Dreams Like Paper Airplanes and The Surrealism Of Oases

Oases feels like flying in a dream.

Maneuvering my plane through surrealistic biomes it was as if I had suddenly been lifted away from my body, and had it replaced with something so much lighter and more peaceful. Swooping through enormous mushrooms, disembodied hands, and abstract monuments which defy understanding and yet populate the landscape all the same, I felt momentarily freed from the challenges of life and allowed to drift freely into a world as wondrous as it was soft and unchallenging.

Oases is in many ways a sensory experience before a game. It invites you to glide within its dreamlike reality as the rumbling bass and twinkling electronica transport you to another place, one of pulsating pastel skyboxes and avant-garde morphology. There are no goals except to lose yourself in Oases vision, if only for a moment before you are transported back out again to the reality of a crashing plane hanging in perpetuity above an endless desert.

Oases seems to wish to confront the tragic and inexplicable with a delicate and inviting strangeness. Each flight ends with a short memorial to the developer’s grandfather who was lost aboard a plane during wartime, and for which this game seems to act as both remembrance and closer. I don’t feel as if that makes it sad however, as it only introduces the feeling that Oases is an attempt to create a space removed from the sadness and tragedy of reality. Not to hold up and hide within, but to escape to when the idea of processing whatever you’re going through is too much.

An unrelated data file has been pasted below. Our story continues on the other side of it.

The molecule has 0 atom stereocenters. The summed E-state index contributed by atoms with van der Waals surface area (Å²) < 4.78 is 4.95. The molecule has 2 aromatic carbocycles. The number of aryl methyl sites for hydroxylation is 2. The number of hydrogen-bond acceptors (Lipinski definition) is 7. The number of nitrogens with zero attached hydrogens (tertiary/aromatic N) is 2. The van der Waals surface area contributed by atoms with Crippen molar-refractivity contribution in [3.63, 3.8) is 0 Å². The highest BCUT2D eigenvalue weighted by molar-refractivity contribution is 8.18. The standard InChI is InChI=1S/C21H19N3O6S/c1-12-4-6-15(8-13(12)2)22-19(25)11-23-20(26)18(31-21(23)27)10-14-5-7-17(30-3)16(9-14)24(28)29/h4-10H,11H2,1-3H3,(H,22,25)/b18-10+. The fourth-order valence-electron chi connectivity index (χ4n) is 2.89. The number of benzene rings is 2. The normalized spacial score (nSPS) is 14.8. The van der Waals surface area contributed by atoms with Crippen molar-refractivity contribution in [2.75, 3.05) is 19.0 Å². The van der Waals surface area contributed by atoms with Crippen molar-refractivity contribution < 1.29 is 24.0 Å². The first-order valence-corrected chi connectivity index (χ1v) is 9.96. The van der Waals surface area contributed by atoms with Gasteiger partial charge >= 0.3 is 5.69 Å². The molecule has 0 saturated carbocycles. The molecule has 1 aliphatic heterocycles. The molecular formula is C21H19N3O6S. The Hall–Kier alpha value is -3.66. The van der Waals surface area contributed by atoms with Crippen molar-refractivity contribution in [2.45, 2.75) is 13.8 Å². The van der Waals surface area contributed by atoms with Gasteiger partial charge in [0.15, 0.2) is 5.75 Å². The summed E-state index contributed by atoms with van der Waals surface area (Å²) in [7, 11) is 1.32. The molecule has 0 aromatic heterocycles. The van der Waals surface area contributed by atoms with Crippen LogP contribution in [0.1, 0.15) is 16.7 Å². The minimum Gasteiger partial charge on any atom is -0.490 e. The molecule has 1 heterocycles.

It’s a delightful and enthralling capsule of creativity and nontraditional game design, so simple in its structure and yet so fantastically expressive and powerful, and for just a moment I was allowed to put my stress out of mind and simply float along the wind as my senses went wild.


"Quick Thoughts" is a place for micro criticism, abstract musings, and shameless showcasing for games which either don't fit into a full review or I am not yet ready to talk about to that extent, essentially acting as a concise running commentary on whatever I'm currently playing and my thoughts thereof.
Oases was developed by Armel Gibson and Dziff and is available for free on PC and Mac via itch.io.

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